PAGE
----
Sex Life of the American Male

How new technology, new mores, and current events impact male sexuality.

Poor Judgment? Decision-Making and Sexual Arousal

The "tunnel vision" of arousal allows temporary denial of consequences

A frequently quoted study regarding the impact of sexual arousal on decision-making was published in 2006.  25 male undergraduates students were instructed to masturbate to erotic photographs displayed on a computer screen, and, after achieving a very strong level of sexual arousal, answer questions about sexual practices. Some questions asked subjects to assess the lengths they would go to procure sex, including whether they would encourage a date to drink, slip her a drug, take her to a fancy restaurant, tell her they loved her (when they in fact did not), and if they would try to have sex even after she said ‘‘no.’’ Other questions examined sexual risk-taking, including the likelihood of using birth control.[i]   

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Researchers for the study concluded, “[S]exual arousal acts as an amplifier of sorts. Activities that are not perceived as arousing when young males are not sexually aroused become sexually charged and attractive when they are, and those activities that are attractive even when not aroused become more attractive under the influence of arousal…the increase in motivation to have sex produced by sexual arousal seems to decrease the relative importance of other considerations such as behaving ethically toward a potential sexual partner or protecting oneself against unwanted pregnancy or sexually transmitted disease.”[ii]

Sexual arousal, in sum, hijacks the brain leading to a focus on immediate pleasure and gratification.  Typically, after ejaculation occurs, a male then begins to consider (and often worry about) the consequences of his sexual involvements.

A 2012 study is an informative bookend.  In this latter study, first-year college students received a web query on 28 different days as to whether they had engaged in vaginal sex on these days.  Those who answered in the affirmative were then asked a series of questions about what they thought the interpersonal and intrapersonal consequences of the activity were.[iii]  In short, “You had sex earlier today.  What are you thoughts now regarding this sexual activity?”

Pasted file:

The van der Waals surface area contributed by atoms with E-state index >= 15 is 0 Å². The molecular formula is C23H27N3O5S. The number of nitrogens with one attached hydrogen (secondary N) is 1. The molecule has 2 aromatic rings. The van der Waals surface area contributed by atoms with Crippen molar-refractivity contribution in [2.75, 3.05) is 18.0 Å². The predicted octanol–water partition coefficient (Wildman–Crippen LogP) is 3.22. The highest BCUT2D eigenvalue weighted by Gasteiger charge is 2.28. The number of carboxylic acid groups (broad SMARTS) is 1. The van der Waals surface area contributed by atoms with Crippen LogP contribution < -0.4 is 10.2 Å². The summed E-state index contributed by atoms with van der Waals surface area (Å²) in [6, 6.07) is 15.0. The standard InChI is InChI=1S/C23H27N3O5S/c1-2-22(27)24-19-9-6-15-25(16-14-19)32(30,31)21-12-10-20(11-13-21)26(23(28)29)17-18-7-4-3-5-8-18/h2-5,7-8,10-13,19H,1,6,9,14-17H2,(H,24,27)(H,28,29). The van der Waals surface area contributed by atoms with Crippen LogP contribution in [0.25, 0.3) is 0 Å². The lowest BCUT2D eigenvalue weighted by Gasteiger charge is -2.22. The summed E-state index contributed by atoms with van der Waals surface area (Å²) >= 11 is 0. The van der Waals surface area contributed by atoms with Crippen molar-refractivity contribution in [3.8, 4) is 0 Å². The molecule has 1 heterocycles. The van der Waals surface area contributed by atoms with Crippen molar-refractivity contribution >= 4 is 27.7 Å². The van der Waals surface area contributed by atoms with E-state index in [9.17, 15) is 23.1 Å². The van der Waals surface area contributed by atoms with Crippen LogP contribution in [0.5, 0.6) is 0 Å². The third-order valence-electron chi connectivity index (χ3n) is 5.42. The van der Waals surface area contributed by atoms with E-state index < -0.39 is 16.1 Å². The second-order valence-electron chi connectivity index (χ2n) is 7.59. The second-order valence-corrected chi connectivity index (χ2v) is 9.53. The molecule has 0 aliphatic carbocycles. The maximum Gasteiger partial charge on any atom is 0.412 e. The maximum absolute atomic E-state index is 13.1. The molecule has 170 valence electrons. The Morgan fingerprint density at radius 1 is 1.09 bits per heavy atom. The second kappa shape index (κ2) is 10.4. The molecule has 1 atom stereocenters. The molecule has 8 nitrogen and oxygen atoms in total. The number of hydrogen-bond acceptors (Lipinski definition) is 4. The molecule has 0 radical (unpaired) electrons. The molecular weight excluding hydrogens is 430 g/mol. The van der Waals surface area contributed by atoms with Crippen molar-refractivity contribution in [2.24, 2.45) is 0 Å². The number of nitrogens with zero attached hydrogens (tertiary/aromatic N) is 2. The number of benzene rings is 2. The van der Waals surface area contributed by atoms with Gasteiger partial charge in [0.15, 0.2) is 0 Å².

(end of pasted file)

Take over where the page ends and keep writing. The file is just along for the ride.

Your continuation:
The researchers offered the participants a list of positive and negative consequences from which to choose.

Negative intrapersonal consequences included:

  • Worrying about pregnancy
  • Worrying about a sexually transmitted infection
  • Worrying that parents might find out
  • Feeling that one has gone against his/her morals and ethics
  • Experiencing pain
  • Not enjoying the experience

Positive intrapersonal consequences included:

  • Feeling physically satisfied
  • Feeling more attractive
  • Feeling cheered up

Negative interpersonal consequences included:

  • Worrying that a partner wants more commitment
  • Worrying that the relationship is moving too fast
  • Worrying that another partner may find out
  • Worrying that one has harmed his or her reputation

Positive interpersonal consequences included:

  • Feeling closer to one’s partner
  • Feeling one avoided angering or annoying a partner
  • Feeling one has enhanced his/her reputation

Participants reported at least one positive consequence on the vast majority of days they had sex, and negative consequences were reported far less frequently.  Still, many students reported worrying about at least one negative consequence of sex.  In the interpersonal domain, the most commonly reported positive consequence was feeling closer to a partner, and the most common negative consequence was worrying a partner wanted more commitment.  In the intrapersonal domain, the most commonly reported positive consequence was feeling physically satisfied, whereas the most reported negative consequence was worrying about pregnancy.  The researchers were particularly struck that there were few gender differences between males and females regarding perceived positive and negative consequences of sex.

This study demonstrates that we tend to have positive thoughts following a shared consensual sex act.  Yet, simultaneously, negative considerations and even guilt may occur.  Often, in the “heat of the moment,” we are able to minimize or ignore complications that may arise from sex until after the act occurs.  Or, as the authors of the 2006 study concluded, “[S]exual arousal seems to narrow the focus of motivation, creating a kind of tunnel-vision where goals other than sexual fulfillment become eclipsed by the motivation to have sex.”[iv]

 

[i] Dan Ariely and George Lowenstein, “The Heat of the Moment: The Effect of Sexual Arousal on Sexual Decision Making,” Journal of Behavioral Decision Making19 (2006).

[ii] Ariely and Lowenstein: 95.

[iii] Sara Vasilenko, Eva Lefkowitz, and Jennifer Maggs,  “Short-Term Positive and Negative Consequences of Sex Based on Daily Reports Among College Students,” Journal of Sex Research 49, no. 6, (2012).

[iv] Ariely and Lowenstein: 95.

Michael Shelton is a writer, therapist, and educator focused on male sex and sexuality issues.

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